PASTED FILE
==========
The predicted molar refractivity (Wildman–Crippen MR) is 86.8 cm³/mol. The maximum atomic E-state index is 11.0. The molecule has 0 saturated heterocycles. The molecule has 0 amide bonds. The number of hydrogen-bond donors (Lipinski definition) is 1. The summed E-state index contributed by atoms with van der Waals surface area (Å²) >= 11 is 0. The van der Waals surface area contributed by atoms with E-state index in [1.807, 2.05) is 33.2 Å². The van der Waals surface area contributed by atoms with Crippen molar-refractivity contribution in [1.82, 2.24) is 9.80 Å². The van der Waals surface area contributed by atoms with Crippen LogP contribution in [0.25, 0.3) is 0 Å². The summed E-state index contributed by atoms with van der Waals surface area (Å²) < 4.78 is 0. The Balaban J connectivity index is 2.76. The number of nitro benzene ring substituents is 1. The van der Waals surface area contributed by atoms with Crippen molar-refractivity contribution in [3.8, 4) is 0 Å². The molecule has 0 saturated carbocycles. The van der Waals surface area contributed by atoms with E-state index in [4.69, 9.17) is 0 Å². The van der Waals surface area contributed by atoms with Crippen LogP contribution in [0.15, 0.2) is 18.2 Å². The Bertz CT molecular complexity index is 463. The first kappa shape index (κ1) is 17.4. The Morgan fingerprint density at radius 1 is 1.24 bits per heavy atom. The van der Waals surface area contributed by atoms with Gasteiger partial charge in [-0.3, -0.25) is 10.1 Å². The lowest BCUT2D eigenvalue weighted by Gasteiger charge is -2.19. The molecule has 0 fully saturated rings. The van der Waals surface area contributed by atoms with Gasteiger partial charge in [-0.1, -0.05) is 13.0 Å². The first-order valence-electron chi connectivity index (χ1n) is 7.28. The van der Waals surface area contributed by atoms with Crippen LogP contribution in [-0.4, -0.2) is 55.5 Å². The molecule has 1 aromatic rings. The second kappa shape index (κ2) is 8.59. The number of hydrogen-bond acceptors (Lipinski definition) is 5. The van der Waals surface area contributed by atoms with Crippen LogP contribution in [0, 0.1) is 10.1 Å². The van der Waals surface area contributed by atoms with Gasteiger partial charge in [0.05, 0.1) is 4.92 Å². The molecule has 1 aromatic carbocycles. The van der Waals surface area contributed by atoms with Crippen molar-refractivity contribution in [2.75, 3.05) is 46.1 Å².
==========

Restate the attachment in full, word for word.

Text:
The predicted molar refractivity (Wildman–Crippen MR) is 86.8 cm³/mol. The maximum atomic E-state index is 11.0. The molecule has 0 saturated heterocycles. The molecule has 0 amide bonds. The number of hydrogen-bond donors (Lipinski definition) is 1. The summed E-state index contributed by atoms with van der Waals surface area (Å²) >= 11 is 0. The van der Waals surface area contributed by atoms with E-state index in [1.807, 2.05) is 33.2 Å². The van der Waals surface area contributed by atoms with Crippen molar-refractivity contribution in [1.82, 2.24) is 9.80 Å². The van der Waals surface area contributed by atoms with Crippen LogP contribution in [0.25, 0.3) is 0 Å². The summed E-state index contributed by atoms with van der Waals surface area (Å²) < 4.78 is 0. The Balaban J connectivity index is 2.76. The number of nitro benzene ring substituents is 1. The van der Waals surface area contributed by atoms with Crippen molar-refractivity contribution in [3.8, 4) is 0 Å². The molecule has 0 saturated carbocycles. The van der Waals surface area contributed by atoms with E-state index in [4.69, 9.17) is 0 Å². The van der Waals surface area contributed by atoms with Crippen LogP contribution in [0.15, 0.2) is 18.2 Å². The Bertz CT molecular complexity index is 463. The first kappa shape index (κ1) is 17.4. The Morgan fingerprint density at radius 1 is 1.24 bits per heavy atom. The van der Waals surface area contributed by atoms with Gasteiger partial charge in [-0.3, -0.25) is 10.1 Å². The lowest BCUT2D eigenvalue weighted by Gasteiger charge is -2.19. The molecule has 0 fully saturated rings. The van der Waals surface area contributed by atoms with Gasteiger partial charge in [-0.1, -0.05) is 13.0 Å². The first-order valence-electron chi connectivity index (χ1n) is 7.28. The van der Waals surface area contributed by atoms with Crippen LogP contribution in [-0.4, -0.2) is 55.5 Å². The molecule has 1 aromatic rings. The second kappa shape index (κ2) is 8.59. The number of hydrogen-bond acceptors (Lipinski definition) is 5. The van der Waals surface area contributed by atoms with Crippen LogP contribution in [0, 0.1) is 10.1 Å². The van der Waals surface area contributed by atoms with Gasteiger partial charge in [0.05, 0.1) is 4.92 Å². The molecule has 1 aromatic carbocycles. The van der Waals surface area contributed by atoms with Crippen molar-refractivity contribution in [2.75, 3.05) is 46.1 Å².